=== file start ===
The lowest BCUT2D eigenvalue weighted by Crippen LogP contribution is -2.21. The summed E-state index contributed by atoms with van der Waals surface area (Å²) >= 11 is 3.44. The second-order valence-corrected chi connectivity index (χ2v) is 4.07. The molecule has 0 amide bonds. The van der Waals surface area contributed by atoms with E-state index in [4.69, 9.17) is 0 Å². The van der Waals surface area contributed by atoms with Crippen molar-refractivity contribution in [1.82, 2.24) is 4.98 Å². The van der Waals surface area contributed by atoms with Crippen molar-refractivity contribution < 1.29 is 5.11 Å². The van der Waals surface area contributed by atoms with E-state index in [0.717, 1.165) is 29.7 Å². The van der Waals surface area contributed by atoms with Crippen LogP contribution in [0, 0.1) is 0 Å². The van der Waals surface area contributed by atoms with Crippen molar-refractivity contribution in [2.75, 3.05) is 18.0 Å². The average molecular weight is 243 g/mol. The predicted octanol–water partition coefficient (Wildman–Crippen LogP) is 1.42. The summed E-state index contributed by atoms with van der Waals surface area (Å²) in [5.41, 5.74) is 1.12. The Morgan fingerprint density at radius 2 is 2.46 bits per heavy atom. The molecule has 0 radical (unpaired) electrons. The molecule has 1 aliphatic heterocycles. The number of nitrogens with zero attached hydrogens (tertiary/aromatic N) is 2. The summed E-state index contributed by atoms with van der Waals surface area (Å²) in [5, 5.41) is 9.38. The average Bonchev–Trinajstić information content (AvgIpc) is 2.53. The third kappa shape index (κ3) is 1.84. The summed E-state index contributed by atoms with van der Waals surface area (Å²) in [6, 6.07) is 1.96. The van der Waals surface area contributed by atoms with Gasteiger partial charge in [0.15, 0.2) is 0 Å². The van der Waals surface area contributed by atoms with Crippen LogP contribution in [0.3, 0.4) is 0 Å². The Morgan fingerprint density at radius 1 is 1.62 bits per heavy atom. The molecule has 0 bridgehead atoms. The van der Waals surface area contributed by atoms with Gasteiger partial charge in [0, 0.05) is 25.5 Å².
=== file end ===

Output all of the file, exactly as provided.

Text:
The lowest BCUT2D eigenvalue weighted by Crippen LogP contribution is -2.21. The summed E-state index contributed by atoms with van der Waals surface area (Å²) >= 11 is 3.44. The second-order valence-corrected chi connectivity index (χ2v) is 4.07. The molecule has 0 amide bonds. The van der Waals surface area contributed by atoms with E-state index in [4.69, 9.17) is 0 Å². The van der Waals surface area contributed by atoms with Crippen molar-refractivity contribution in [1.82, 2.24) is 4.98 Å². The van der Waals surface area contributed by atoms with Crippen molar-refractivity contribution < 1.29 is 5.11 Å². The van der Waals surface area contributed by atoms with E-state index in [0.717, 1.165) is 29.7 Å². The van der Waals surface area contributed by atoms with Crippen LogP contribution in [0, 0.1) is 0 Å². The van der Waals surface area contributed by atoms with Crippen molar-refractivity contribution in [2.75, 3.05) is 18.0 Å². The average molecular weight is 243 g/mol. The predicted octanol–water partition coefficient (Wildman–Crippen LogP) is 1.42. The summed E-state index contributed by atoms with van der Waals surface area (Å²) in [5.41, 5.74) is 1.12. The Morgan fingerprint density at radius 2 is 2.46 bits per heavy atom. The molecule has 0 radical (unpaired) electrons. The molecule has 1 aliphatic heterocycles. The number of nitrogens with zero attached hydrogens (tertiary/aromatic N) is 2. The summed E-state index contributed by atoms with van der Waals surface area (Å²) in [5, 5.41) is 9.38. The average Bonchev–Trinajstić information content (AvgIpc) is 2.53. The third kappa shape index (κ3) is 1.84. The summed E-state index contributed by atoms with van der Waals surface area (Å²) in [6, 6.07) is 1.96. The van der Waals surface area contributed by atoms with Gasteiger partial charge in [0.15, 0.2) is 0 Å². The van der Waals surface area contributed by atoms with Crippen LogP contribution in [0.3, 0.4) is 0 Å². The Morgan fingerprint density at radius 1 is 1.62 bits per heavy atom. The molecule has 0 bridgehead atoms. The van der Waals surface area contributed by atoms with Gasteiger partial charge in [0, 0.05) is 25.5 Å².